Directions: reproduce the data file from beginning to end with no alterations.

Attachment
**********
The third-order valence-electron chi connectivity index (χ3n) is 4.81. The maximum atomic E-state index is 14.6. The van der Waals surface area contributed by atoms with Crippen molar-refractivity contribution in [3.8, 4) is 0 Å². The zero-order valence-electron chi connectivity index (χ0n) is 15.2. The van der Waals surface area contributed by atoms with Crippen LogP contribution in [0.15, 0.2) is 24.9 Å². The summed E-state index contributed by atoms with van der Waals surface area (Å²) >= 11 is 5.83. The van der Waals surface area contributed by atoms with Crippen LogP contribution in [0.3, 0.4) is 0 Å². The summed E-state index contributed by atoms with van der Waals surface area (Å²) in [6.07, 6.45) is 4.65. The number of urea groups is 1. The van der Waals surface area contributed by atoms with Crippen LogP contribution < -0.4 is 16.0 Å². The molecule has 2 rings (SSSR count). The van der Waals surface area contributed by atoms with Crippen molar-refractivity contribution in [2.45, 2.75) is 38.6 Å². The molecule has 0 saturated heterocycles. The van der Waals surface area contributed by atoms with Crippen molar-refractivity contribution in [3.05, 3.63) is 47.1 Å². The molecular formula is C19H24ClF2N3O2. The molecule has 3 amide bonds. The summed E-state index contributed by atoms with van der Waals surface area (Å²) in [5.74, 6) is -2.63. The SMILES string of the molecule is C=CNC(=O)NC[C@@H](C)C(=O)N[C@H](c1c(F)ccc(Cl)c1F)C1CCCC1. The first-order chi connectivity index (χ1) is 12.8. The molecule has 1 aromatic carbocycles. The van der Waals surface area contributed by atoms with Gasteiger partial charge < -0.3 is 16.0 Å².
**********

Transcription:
The third-order valence-electron chi connectivity index (χ3n) is 4.81. The maximum atomic E-state index is 14.6. The van der Waals surface area contributed by atoms with Crippen molar-refractivity contribution in [3.8, 4) is 0 Å². The zero-order valence-electron chi connectivity index (χ0n) is 15.2. The van der Waals surface area contributed by atoms with Crippen LogP contribution in [0.15, 0.2) is 24.9 Å². The summed E-state index contributed by atoms with van der Waals surface area (Å²) >= 11 is 5.83. The van der Waals surface area contributed by atoms with Crippen LogP contribution in [0.3, 0.4) is 0 Å². The summed E-state index contributed by atoms with van der Waals surface area (Å²) in [6.07, 6.45) is 4.65. The number of urea groups is 1. The van der Waals surface area contributed by atoms with Crippen LogP contribution < -0.4 is 16.0 Å². The molecule has 2 rings (SSSR count). The van der Waals surface area contributed by atoms with Crippen molar-refractivity contribution in [2.45, 2.75) is 38.6 Å². The molecule has 0 saturated heterocycles. The van der Waals surface area contributed by atoms with Crippen molar-refractivity contribution in [3.05, 3.63) is 47.1 Å². The molecular formula is C19H24ClF2N3O2. The molecule has 3 amide bonds. The summed E-state index contributed by atoms with van der Waals surface area (Å²) in [5.74, 6) is -2.63. The SMILES string of the molecule is C=CNC(=O)NC[C@@H](C)C(=O)N[C@H](c1c(F)ccc(Cl)c1F)C1CCCC1. The first-order chi connectivity index (χ1) is 12.8. The molecule has 1 aromatic carbocycles. The van der Waals surface area contributed by atoms with Gasteiger partial charge < -0.3 is 16.0 Å².